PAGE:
Lloyd Waters: 'Unbroken,' a journey to faith

September 09, 2012|By LLOYD WATERS

“Such is the human race. Often it does seem such a pity that Noah and his party did not miss the boat.”

Mark Twain’s observation above depicts his dim view of the human race.

Finding something noble within the human spirit can sometimes be a chore.

However, I want to share a book with you that has a hero that we all can be most proud. The book is called “Unbroken: A World War II Story of Survival, Resilience and Redemption” by Laura Hillenbrand.

It is a riveting book about the life of one Louis Zamperini.

Louis Zamperini, as a young lad, was headed down the wrong road of life. He was into a lot of mischief as a teenager and absent the encouragement of an older brother might have ended up in jail.

Instead, he made his way to college and became a track star and was on the verge of breaking the first sub 4-minute mile. He even made his way to the 1936 Olympics and ran a 5,000 meter race.

At that Olympics, Zamperini also had a brief encounter with Adolf Hitler and later stole a Nazi flag from a storefront.

Before he could get back to the Olympic Games in 1940, World War II broke out in Europe and he ended up enlisting in the Army Air Corps as a bombardier on a B-24.

While his B-24 plane was on a mission searching for a downed aircraft over the Pacific, his plane experienced mechanical failure and the 26-year-old Zamperini and his crew crashed into the ocean.

All aboard the plane were killed except for Zamperini, his pilot Russell Phillips and Tailgunner Francis McNamara.

Two survival rafts were salvaged from the wreckage and the three set out across the Pacific in search of land with few rations and little water.

They floated for an unbelieveable seven weeks and covered some 2,000 miles before sighting land. Hillenbrand goes into great descriptive detail about the men’s ordeal and survival filled with hunger, thirst, pain, heat and other elements.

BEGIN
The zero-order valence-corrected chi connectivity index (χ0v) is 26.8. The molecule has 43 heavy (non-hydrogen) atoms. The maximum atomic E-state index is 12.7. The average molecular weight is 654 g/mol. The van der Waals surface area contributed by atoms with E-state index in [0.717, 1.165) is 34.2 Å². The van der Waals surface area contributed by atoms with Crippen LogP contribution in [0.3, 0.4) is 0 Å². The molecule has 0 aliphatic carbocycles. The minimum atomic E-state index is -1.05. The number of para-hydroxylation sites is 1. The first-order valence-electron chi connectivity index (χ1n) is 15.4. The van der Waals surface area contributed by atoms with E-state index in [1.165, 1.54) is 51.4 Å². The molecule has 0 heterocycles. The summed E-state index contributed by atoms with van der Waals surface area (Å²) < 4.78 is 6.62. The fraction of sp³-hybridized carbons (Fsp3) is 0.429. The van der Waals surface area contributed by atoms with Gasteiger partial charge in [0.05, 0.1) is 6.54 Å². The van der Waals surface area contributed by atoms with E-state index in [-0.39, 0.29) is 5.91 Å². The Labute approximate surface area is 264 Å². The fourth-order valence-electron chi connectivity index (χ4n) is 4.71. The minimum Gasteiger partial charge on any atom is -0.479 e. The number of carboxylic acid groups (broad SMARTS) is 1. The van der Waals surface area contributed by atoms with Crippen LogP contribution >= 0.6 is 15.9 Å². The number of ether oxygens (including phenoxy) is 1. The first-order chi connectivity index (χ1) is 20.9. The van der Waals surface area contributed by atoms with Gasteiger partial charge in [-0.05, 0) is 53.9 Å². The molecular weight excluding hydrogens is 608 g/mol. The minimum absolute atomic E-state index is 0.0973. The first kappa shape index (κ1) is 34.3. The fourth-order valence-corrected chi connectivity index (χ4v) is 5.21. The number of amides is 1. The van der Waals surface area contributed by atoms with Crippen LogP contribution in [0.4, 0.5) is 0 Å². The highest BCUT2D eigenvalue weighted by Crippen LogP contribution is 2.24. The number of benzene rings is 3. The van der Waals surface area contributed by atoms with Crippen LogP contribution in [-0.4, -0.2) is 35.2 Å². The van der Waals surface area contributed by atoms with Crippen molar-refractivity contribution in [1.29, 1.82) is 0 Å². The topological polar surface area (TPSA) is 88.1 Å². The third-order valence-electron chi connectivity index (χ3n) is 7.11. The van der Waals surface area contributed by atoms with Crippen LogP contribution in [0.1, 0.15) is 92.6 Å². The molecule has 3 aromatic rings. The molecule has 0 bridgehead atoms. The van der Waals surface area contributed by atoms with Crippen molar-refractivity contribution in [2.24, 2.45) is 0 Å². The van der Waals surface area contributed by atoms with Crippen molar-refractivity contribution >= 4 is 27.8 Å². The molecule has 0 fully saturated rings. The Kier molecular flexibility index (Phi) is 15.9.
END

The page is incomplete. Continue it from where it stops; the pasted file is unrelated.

McNamara would die at sea on the 33rd day.

As Zamperini and his surviving pilot arrived on the Marshall Islands, it was soon discovered that the islands were controlled by the Japanese. Zamperini and Phillips then became prisoners of war.

While held in captivity for over two years, Zamperini experienced some of the harshest punishment known. He was  beaten and tormented often by one prison guard by the name of Mutsuhiro Watanabe, who was also known around the prison camp as the Bird.

Watanabe was most sadistic and took great delight in delivering his beatings to Zamperini and the other prisoners. Many prisoners would die at these camps.

Because of this country’s bombing of Hiroshima and Nagasaki, Zamperini and Phillips would survive their captivity.

Zamperini’s family for the longest time had thought he had been killed in the war. When it was discovered that he was alive, they begin to hope and pray for his return back home to Torrance, Calif.

Zamperini, in fact, would make it back home where he would marry Cynthia Applewhite and they would have two children.

Because of his horrific war ordeals, Zamperini turned to alcohol for some escape. No matter how hard he tried to rid himself of the nightmares, and POW abuses, he couldn’t do it. The alcohol use was destroying his life.

Then one day, his wife took him to a tent revival meeting to hear a young preacher by the name of Billy Graham who delivered a message that forever changed Zamperini’s life.

He gave up alcohol and became a different man. Afterwards he even wrote a letter of forgiveness to the sadistic prison guard.

Mark Twain’s dismal opinion of mankind is often supported by the observed violent behavior of human beings. Maybe Zamperini’s example of faith offers to us a glimmer of hope for something much better.

Lloyd “Pete” Waters is a Sharpsburg resident who writes columns for The Herald-Mail.

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